SHIPLAKE, Oxfordshire – St Peter and St Paul. 

Memorial cross 1908; Chapel restoration, memorial frame and altar 1920

The Henley and South Oxford Standard of 13 November 1908, reported on the dedication of the memorial cross.  It is situated in the churchyard, and is in memory of Alice Grenville Phillimore, second daughter of the right Honourable Sir R. Phillimore, Bart.  George Fellowes Prynne was present.

The Cross…although similar in character to the crosses which were placed in so many churchyards in the 14th and 15th centuries, is yet original in treatment.  The lower base or pavement is in blue Pennant stone, and is circular on plan, 14 feet in diameter.  The superstructure is carried out in beautiful warm yellow Guiting stone.  The first step or stage, which is octagonal on plan, forms a broad seat at the foot of the Cross, to which the second step forms a back.  On the third stage an inscription occupies the eight sides…the actual base stone of the Cross is square on plan, with…inscription on the four sides.   Above this inscription are four elaborately carved panels… A tapering shaft, nine feet high, with carved patterae at the angles, is surmounted by a carved capital, on the top of which are placed four angels holding shields with emblems of the Passion, symbolically upholding the Cross…with its arms carved and encircled by a crown… The total height of the monument, which stands at the crossing of the four main pathways in the churchyard, is 22 feet from the ground.  The work has been carried out from the designs, and under the supervision of Geo. H. Fellowes Prynne, F.R.I.B.A., by Messrs H. H. Martyn and Co., of Cheltenham.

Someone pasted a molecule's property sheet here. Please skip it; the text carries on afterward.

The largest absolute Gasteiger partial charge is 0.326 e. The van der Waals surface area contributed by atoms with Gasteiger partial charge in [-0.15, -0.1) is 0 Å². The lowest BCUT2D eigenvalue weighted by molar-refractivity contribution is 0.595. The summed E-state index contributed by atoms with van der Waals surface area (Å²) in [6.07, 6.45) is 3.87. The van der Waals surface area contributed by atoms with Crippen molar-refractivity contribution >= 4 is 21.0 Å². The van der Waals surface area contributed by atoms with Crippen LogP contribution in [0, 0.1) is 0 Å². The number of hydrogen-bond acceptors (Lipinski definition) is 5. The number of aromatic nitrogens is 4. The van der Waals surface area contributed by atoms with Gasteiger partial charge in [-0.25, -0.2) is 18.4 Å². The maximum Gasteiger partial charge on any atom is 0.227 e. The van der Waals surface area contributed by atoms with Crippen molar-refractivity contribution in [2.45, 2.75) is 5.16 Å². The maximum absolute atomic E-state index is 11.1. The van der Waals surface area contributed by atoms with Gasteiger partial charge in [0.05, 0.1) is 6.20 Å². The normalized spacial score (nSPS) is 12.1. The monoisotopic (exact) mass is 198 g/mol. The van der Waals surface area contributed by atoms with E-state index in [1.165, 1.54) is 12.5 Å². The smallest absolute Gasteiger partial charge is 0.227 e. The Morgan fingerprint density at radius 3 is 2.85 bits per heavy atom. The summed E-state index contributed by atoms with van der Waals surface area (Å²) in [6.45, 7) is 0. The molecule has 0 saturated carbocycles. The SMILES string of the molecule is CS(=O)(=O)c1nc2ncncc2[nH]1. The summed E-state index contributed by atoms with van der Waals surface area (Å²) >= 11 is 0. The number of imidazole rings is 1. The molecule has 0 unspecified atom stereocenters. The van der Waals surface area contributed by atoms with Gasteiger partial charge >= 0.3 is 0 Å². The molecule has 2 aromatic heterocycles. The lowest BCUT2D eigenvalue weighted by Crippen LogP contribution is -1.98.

The Reading Mercury of 14 April 1917 reported on the Easter Vestry Meeting of that year.  A report from Fellowes Prynne was brought to the notice of the meeting

…on the proposed Shiplake War Memorial which would take the form of new vestries for the clergy and choir, with a proper system of heating and ventilation, also the restoration of the chapel at the east end of the south aisle, where it was proposed at some convenient spot to record the names of all those from the parish who had given their lives in the war.

The records of the firm of Dart and Francis revealed that Fellowes Prynne asked the company to make a memorial frame and altar on 4 June 1920. He said he needed it by 24 July 1920, and it seems they agreed to make a special effort to comply just because it was him! Total cost for the two items was £70.

The wooden open-fronted altar in the Lady Chapel has the text inscribed on it:

Lord, all pitying Jesu blest
Grant them thine eternal rest

Fellowes Prynne also used these same words on the memorial cross at Ruislip, and the memorials at Buckland,  Moretonhampstead, and Ealing

The undated postcard shows the church’s interior, with the wooden altar of the chapel clearly seen centre right.